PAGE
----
I'm still not sleeping enough. Before you give me advice on how to fall asleep, I've already heard it. I've struggled with sleep my whole life. I'm now on my second type of sleep med since starting chemo (first was Temazapam and now Ambien). They don't knock me out but do help me fall asleep. The problem is I wake up to use the bathroom around 6am (sometimes earlier) and can't go back to sleep. I'm trying to get to bed earlier but don't always manage it. I'm sure that's not helping. Sometimes I can nap and sometimes I can't.

Otherwise, things are going along OK. The tumor feels like it's maybe 2-2.5cm now. It's oddly shaped so it's hard to measure because it feels like it's getting flatter faster than it is losing diameter. I'll see what the doc thinks of it tomorrow. My hair is still patchy instead of the pretty, smooth bald. I wonder if the Taxol will cause the stubble to fall out?

The house cleaners are here today so I'll have a nice clean house for the next few days (btw, a bunch of you told me about Cleaning For a Reason--yes I know about them, no they don't service my area, but some generous friends chipped in for a cleaner and she's giving us a deal. Thanks for thinking of me, though).

Thanks for hanging in here with me, and I'll take all the positive thoughts and virtual hugs I can get for tomorrow!

Thursday, September 3, 2015

All the small things

The past few days I've been pretty fatigued and only getting on the computer long enough to do a work project that has a short deadline, then getting off again as soon as possible. When I talk about fatigue, I'm not talking about feeling a little tired. I'm talking about being so tired that it aches sometimes. Walking downstairs to microwave breakfast, brew a cup of coffee, and walking upstairs leaves me sweating and my heart pounding. Sometimes all I feel up to doing is lying down and watching TV. I can't even sleep. Over the weekend, I never even left my room.

Other times I'm able to sit up and play a game or even go out for a bit, but my energy is pretty limited. Generally, I'll be ok on energy and then suddenly crash and be painfully exhausted. Thankfully, this does get a little better each day until the next treatment. I hear Taxol isn't as bad for fatigue (or nausea) so hopefully I won't have a week like this again.

While that's really the worst thing I deal with, there are a lot of little side effects, too. I don't always think about mentioning them because they're pretty mild, although annoying sometimes. I just thought I'd share them all at once.

My taste buds have changed and anything with too strong of flavor or smell, I don't want. I'll think I want something, then taste or smell it. then can't eat it. If someone is cooking downstairs and there are strong smells, sometimes I can smell it in my room and it's nauseating. I think there are some other minor changes to my taste buds, too. We were eating apples the other day and I said they didn't taste sweet, but Michael said his did. I tasted his, and it didn't taste sweet either. Yet if I eat a piece of caramel, it does taste sweet so who knows.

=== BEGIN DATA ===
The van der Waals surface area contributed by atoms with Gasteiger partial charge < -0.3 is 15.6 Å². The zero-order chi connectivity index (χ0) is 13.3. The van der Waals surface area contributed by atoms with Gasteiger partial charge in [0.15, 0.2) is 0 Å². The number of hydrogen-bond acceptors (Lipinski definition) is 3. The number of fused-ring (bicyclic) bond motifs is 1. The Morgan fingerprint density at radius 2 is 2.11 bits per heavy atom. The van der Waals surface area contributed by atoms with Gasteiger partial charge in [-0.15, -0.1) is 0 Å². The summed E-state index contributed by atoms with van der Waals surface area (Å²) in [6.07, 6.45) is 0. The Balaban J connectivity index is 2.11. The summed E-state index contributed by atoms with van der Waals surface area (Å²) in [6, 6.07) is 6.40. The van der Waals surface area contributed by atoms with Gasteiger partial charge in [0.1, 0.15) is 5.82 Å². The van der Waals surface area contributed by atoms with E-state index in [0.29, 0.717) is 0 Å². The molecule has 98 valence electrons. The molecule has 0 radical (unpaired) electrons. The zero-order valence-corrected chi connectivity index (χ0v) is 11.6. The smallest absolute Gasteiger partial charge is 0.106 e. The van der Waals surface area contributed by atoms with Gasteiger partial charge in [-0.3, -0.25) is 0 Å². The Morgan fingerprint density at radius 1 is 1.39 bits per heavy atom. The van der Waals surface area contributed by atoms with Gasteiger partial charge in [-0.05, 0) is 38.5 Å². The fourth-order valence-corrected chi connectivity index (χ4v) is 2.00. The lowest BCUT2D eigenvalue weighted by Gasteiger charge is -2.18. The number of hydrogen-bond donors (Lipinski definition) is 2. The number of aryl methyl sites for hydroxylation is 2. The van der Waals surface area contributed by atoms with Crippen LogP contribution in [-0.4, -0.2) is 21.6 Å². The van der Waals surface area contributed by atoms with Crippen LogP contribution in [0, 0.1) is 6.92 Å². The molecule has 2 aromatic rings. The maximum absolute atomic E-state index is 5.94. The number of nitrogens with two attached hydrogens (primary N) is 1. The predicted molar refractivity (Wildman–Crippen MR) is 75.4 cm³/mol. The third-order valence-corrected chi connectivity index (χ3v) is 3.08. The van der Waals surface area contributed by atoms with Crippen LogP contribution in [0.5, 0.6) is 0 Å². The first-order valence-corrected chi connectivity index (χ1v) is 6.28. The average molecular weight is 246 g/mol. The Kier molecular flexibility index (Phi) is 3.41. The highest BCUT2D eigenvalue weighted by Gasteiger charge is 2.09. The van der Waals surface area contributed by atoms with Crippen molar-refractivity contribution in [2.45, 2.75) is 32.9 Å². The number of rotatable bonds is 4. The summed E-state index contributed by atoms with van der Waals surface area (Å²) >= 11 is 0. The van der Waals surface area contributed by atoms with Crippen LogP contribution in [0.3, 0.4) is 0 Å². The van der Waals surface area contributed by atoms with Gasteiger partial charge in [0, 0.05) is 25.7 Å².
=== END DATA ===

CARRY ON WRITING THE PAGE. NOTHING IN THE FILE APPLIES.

Like with my energy levels, I'll go along for a while thinking I'm not hungry and that nothing sounds good, and then BAM I'm starving. During the first few days of the cycle, there are times when I literally can't swallow, like the muscles just refuse to do it. I have to work the food or water around in my mouth and then can eventually force it down. It's weird and disconcerting. I can't drink anything carbonated or spicy because it hurts going down, and I often have indigestion or heartburn. And I burp a lot.

I've talked about the soreness in the mouth--last cycle I had a sore on my tongue despite the mouth washes I do three times a day, so last week I started taking L-Lysine which is supposed to help. Normally yesterday is when the sores would really start and so far I'm OK, although always in the second week there's this sort of pulling feel in my mouth that indicates they're imminent and I do have that. The rinse I do makes the feeling go away temporarily. I've gotten better at gargling. I used to always spazz out and gag. Now, I only do that about every third or fourth time...about when I start to get over-confident and think I no longer spazz and gag.

The skin on my hands sort of hurts, like it's chapped although it doesn't look like it. I don't know if this is from the chemo or all the extra hand washing, but I do use lotion every day. There is no visible redness or sores or anything. I noticed walking on the linoleum this morning that my feet felt the same way. However, I was told I wouldn't be able to tolerate scented shower gels or lotions, but so far I can still use them. For some reason, my fingernails have never looked better, so there's that.

My nose constantly drips and I sneeze a lot. My stools are either hard as a rock or super loose, or sometimes weirdly both at the same time. Never normal. I have hot flashes...I go from hot to cold and sometimes both at the once, don't ask me how. I sometimes have difficulty focusing my thoughts. I'm clumsier and less balanced than usual so I fumble things a lot.

Anyway, so that's some of the stuff I deal with. I would still say I'm getting off easy compared to some women, but it's not exactly a cake walk over here. Looking forward to getting better and better over the next few days, then I start on Taxol next Wednesday.